Faculty of Textile Science and Technology Research Activity2016|Shinshu Univ

35Fiber Materials EngineeringMicrowave chemistryDepartment of Chemistry and MaterialsI am interested in creating and elucidating the physical properties of new materials using microwave irradiation. Microwave irradiation exploits "electric waves" in many everyday communications applications including terrestrial radio and TV, satellite broadcasting, cell-phones and Wi-Fi wireless LAN. These electric waves have also proven useful for a variety of other purposes, including most commonly cooking with household microwave ovens. My research goes one step further: by recognizing that electric waves, when used in cooking, ultimately change food's chemical properties, I am able to harness that power over a wide realm of chemistry applications.An image of natural allophane made using a scanning electron microscope. This material is found in great quantities in soil formed from volcanic ash and can break down endocrine disruptors at room temperature, under normal pressure conditions, and in the absence of light.A cutaway view of an allophane ball consisting of an allophane core surrounded by clay (left) and after sintering using microwaves (right).12mmTokihiro TakizawaAssistant ProfessorAssistant Professor Takizawa graduated from the Functional Polymer Science Course in the Faculty of Textile Science and Technology at Shinshu University. He took his current position after working in the Faculty as a research associate and assistant professor. His area of interest is general material properties.I carry out research based on the principle of thinking for oneself. By leveraging the research lab as a place for training, I empower graduates to respond appropriately to the demands that will be made of them in the real world.Outlook for researchGraduates develop into personnel who can proactively and specically propose processes (methods of making things) and systems (ways of using things).Outlook for students after graduationMaterials dissolve when cooledGenerally, materials dissolve by heating and/or adding solvents. HOWEVER, these material dissolve by cooling. Fibers and particles can be easily prepared.3D engineered tissue composed of cells and proteinsBy arranging cells (20-50 mm in diameter), various 3D tissues can be constructed. A new way to “Tissue Engineering”.Superhydrophobic nonwovens prepared from only amino acidsThe challenge is to reproduce the superhydrophobicity of lotus leaves without uorine, using just biocomponents.Fiber Materials EngineeringCreation of safe/secure materials from natural compounds for bio/environmental applicationsDepartment of Chemistry and MaterialsSafety and security are very important properties for medical and environmental materials. However, most materials used in biomedical situations are synthesized from oils, so developing truly safe and secure materials from bio-derived components is imperative. We are creating novel functional materials for use in biomedical and environmental applications by chemically-modifying natural compounds with good safety and security properties and then engineering and processing them appropriately. Hiroaki YoshidaAssistant ProfessorAfter completion of PhD work at Osaka University (2011), Prof. Yoshida worked as a researcher at the Georgia Institute of Technology and Osaka University before taking his current position (2014). Professional interests: Polymer Chemistry and Materials, Biomaterials.Developing novel functional materials, such as biomaterials for serious diseases and adsorption/separation materials for environmental pollution is essential to solve general problems in society today. As well, nding new materials is denitely linked to nding a new usage, and to design and develop materials to meet future challenges.Outlook for researchI believe students can choose a variety of career paths after graduation because of their wide knowledge and experience in various elds such as chemistry, biology and material science & engineering.Outlook for students after graduation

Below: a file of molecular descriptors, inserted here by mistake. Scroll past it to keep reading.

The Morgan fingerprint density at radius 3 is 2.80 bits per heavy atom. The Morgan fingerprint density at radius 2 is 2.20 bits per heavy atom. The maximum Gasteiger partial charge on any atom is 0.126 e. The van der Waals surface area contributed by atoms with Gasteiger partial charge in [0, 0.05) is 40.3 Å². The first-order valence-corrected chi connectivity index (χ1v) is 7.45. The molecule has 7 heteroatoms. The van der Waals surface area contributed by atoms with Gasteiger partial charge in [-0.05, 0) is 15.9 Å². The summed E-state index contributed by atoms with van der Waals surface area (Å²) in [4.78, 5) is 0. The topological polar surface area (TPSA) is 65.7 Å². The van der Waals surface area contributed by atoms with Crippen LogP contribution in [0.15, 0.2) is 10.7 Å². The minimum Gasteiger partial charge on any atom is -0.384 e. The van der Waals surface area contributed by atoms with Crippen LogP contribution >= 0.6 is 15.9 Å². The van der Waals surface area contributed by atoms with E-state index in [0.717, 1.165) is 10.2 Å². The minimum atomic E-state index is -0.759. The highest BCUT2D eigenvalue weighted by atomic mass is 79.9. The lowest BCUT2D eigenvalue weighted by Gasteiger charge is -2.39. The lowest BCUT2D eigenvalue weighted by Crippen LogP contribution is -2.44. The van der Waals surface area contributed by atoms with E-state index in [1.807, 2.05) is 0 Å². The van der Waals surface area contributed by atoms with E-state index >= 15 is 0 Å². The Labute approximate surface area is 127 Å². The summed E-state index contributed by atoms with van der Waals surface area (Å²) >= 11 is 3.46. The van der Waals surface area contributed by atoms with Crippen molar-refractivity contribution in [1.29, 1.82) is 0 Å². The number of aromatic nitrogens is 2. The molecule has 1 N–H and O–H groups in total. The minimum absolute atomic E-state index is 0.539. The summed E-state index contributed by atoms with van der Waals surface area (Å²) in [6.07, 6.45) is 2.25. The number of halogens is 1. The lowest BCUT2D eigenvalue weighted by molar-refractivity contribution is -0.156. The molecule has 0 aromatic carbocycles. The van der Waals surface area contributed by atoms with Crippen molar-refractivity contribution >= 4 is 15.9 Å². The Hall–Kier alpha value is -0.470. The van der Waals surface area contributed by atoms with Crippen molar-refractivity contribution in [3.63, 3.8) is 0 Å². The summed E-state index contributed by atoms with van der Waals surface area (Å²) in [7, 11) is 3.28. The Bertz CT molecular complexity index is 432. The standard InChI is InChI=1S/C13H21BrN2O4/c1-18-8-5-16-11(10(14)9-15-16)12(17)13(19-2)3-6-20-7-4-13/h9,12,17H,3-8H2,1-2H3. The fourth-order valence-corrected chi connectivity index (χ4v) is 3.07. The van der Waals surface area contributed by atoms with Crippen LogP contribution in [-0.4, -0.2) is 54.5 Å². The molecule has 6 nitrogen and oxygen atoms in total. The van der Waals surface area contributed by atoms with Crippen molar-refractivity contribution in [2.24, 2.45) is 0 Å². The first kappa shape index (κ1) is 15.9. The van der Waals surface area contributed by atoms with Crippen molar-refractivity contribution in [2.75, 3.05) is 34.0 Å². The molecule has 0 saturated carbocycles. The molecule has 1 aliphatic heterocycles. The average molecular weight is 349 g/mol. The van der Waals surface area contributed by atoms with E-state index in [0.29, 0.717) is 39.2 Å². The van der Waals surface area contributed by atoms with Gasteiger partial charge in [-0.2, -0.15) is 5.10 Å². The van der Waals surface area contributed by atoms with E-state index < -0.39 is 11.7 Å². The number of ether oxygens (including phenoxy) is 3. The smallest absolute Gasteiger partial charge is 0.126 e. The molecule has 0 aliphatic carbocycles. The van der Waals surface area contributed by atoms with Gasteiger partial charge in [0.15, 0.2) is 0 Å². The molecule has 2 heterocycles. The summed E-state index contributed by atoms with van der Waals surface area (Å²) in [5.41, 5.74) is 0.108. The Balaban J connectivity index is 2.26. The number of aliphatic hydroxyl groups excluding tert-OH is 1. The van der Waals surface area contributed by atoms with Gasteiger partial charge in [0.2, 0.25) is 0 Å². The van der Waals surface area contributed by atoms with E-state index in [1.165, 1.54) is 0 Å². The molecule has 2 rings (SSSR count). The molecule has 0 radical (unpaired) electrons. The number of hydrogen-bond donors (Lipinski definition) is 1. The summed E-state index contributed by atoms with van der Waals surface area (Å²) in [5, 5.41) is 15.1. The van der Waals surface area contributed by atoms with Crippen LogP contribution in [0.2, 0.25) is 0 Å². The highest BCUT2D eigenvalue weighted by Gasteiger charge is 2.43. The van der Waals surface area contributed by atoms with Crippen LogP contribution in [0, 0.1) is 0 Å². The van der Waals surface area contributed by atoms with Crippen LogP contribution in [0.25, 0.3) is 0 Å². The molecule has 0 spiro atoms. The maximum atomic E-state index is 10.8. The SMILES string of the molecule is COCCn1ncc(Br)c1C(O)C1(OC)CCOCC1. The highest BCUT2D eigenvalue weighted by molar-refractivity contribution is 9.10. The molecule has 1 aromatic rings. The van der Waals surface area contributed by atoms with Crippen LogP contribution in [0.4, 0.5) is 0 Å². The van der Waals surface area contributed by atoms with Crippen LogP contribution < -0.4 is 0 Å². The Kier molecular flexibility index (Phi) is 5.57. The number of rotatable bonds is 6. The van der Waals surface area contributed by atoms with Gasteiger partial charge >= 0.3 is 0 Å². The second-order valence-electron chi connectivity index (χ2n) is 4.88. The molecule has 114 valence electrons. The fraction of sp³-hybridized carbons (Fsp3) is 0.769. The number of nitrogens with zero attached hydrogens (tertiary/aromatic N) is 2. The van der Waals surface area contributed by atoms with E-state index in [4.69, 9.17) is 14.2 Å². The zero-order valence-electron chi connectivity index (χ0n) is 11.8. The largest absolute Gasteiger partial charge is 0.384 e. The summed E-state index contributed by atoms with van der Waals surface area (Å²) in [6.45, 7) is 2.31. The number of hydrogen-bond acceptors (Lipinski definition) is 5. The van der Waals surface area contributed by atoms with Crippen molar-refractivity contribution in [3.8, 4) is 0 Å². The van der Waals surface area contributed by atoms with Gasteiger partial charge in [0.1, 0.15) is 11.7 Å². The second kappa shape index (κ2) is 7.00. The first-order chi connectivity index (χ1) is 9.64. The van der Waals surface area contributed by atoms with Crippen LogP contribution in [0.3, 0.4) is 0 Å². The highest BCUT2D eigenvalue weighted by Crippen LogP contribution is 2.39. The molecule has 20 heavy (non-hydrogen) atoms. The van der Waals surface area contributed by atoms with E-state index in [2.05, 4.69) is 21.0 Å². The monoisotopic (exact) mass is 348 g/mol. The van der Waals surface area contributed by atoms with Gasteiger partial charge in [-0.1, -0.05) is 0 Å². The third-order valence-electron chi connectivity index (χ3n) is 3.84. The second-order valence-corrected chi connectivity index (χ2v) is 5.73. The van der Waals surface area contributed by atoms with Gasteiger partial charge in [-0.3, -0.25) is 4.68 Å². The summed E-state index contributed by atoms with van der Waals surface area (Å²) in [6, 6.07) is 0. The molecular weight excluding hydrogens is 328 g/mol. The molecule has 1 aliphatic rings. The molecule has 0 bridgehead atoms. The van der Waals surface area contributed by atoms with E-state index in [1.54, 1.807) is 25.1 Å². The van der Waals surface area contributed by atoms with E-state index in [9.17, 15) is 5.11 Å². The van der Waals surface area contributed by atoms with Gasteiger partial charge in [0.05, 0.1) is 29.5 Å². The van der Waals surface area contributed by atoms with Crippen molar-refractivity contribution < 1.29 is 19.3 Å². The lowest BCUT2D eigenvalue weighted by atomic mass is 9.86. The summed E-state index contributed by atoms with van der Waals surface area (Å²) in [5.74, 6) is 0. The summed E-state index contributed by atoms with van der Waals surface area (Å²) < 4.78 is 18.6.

page 36